Record profits place TSB on course for £50m dividend but impairment charges rise on recession fears
TSB Bank proposed a £50m payout to its parent company in the first quarter of 2023 as its yearly pretax profit increased to a record level.
Pretax profit in the 2022 financial year rose to £183.5m from £157.5m in 2021, reflecting lending growth, higher interest rates and higher deposit margins.
This figure includes the costs of a £48.7m fine relating to IT issues after TSB and its parent company Banco Sabadell merged computer systems. Over 2 million customers were locked out of their accounts for weeks after the transfer.
TSB will pay a £50m dividend to Sabadell, subject to approval, which CFO Declan Hourican told investors“demonstrates the progress we have made in the last few years to turn the business back towards sustainable profitability”.
‘’This update shows that the disastrous IT failure which locked out millions of customers and risked damaging TSB’s brand is now firmly in the rear-view mirror,” Hargeaves Lansdown’s Susannah Streeter commented.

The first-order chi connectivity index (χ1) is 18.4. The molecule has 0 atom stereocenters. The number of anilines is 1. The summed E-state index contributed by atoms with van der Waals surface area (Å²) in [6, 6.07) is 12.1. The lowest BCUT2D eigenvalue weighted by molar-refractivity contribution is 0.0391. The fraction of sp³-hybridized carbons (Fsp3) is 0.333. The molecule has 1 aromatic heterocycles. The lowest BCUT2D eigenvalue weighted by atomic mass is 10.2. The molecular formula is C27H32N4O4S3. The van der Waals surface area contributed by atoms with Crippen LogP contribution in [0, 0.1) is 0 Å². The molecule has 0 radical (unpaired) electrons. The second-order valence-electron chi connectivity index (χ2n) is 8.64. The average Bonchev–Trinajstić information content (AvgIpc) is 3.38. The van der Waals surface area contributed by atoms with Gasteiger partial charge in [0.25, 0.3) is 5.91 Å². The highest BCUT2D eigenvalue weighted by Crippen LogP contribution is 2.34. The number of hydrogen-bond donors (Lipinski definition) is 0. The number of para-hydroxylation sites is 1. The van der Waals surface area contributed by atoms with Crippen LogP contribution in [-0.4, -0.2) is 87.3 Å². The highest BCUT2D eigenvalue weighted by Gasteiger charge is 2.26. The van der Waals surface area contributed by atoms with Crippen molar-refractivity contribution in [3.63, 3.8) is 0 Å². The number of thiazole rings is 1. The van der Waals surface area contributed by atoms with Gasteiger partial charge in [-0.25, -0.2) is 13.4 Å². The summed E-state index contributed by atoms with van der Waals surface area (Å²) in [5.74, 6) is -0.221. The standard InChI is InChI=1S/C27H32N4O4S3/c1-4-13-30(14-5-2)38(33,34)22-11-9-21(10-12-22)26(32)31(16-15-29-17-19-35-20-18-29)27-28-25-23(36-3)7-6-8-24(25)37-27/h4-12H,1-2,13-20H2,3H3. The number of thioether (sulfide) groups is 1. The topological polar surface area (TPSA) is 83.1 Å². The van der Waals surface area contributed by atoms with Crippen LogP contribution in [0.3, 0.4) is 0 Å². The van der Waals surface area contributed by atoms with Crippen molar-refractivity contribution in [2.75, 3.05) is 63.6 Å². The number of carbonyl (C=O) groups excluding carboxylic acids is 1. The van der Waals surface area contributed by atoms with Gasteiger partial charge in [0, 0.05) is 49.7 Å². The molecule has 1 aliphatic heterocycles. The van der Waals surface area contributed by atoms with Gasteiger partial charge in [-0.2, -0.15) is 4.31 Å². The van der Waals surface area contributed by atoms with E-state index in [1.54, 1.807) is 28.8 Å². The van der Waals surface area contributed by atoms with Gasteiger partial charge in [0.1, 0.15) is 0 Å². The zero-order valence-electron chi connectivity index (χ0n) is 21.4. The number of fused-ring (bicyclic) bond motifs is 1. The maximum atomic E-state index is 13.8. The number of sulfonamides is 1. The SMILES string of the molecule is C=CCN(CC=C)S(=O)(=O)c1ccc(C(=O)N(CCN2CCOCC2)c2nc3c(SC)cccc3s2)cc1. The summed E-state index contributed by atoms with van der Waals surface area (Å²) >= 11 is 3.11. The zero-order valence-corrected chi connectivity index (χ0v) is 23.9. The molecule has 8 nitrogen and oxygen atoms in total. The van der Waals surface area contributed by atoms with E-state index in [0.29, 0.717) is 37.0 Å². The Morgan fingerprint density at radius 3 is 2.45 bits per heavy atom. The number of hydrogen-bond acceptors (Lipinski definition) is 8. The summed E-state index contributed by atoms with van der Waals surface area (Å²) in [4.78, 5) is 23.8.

“Although the fine levied by the FCA and PRA for the debacle pushed the bank into a quarterly loss, over the year as a whole pre-tax profit hit a record £183.5 million. As inflation has surged and central banks have taken action to rein it in by hiking rates, TSB has benefited from rising net income margins,” she continued.
Net interest margin increased to 2.57% from 2.44% last year while customer deposits increased by £36.3bn reflecting strong growth in retail savings.
The bank’s CET1 ratio – the highest tier of capital – stands at 17.1 per cent.
Reflecting fears of an economic slowdown and an uptick in bad loans, credit impairment charges increased to £54.9m from £0.1m last year, when the bank had exceptionally low charges following Covid-related impairment releases.
However, despite the increase, TSB told investors that they are “not seeing significant change in arrears” in both secured and unsecured loans. The provision levels reflect “the outlook we are anticipating in the economy as opposed to what we are seeing in our actual arrears rate.”
“To stress again…in the case of both secured and unsecured (loans) they are below our projections”, CEO Robin Bulloch commented, saying consumers appear resilient “at this time”.
The results have raised the question of whether Sabadell might look to cash in on TSB after rumours emerged last September that it was mulling a sale.
However, Bulloch told investors “Sabadell has been crystal clear that they have no plans to sell TSB and in fact are looking at the results we are delivering with great pride.”
“Sabadell are very clear: they have no interest, whatsoever, in selling TSB simply because we are making a valuable contribution to their overall results,” Bulloch reiterated
TSB was sold to Banco Sabadell in 2015 by Britain’s largest mortgage lender, Lloyds Bank, for £1.7bn.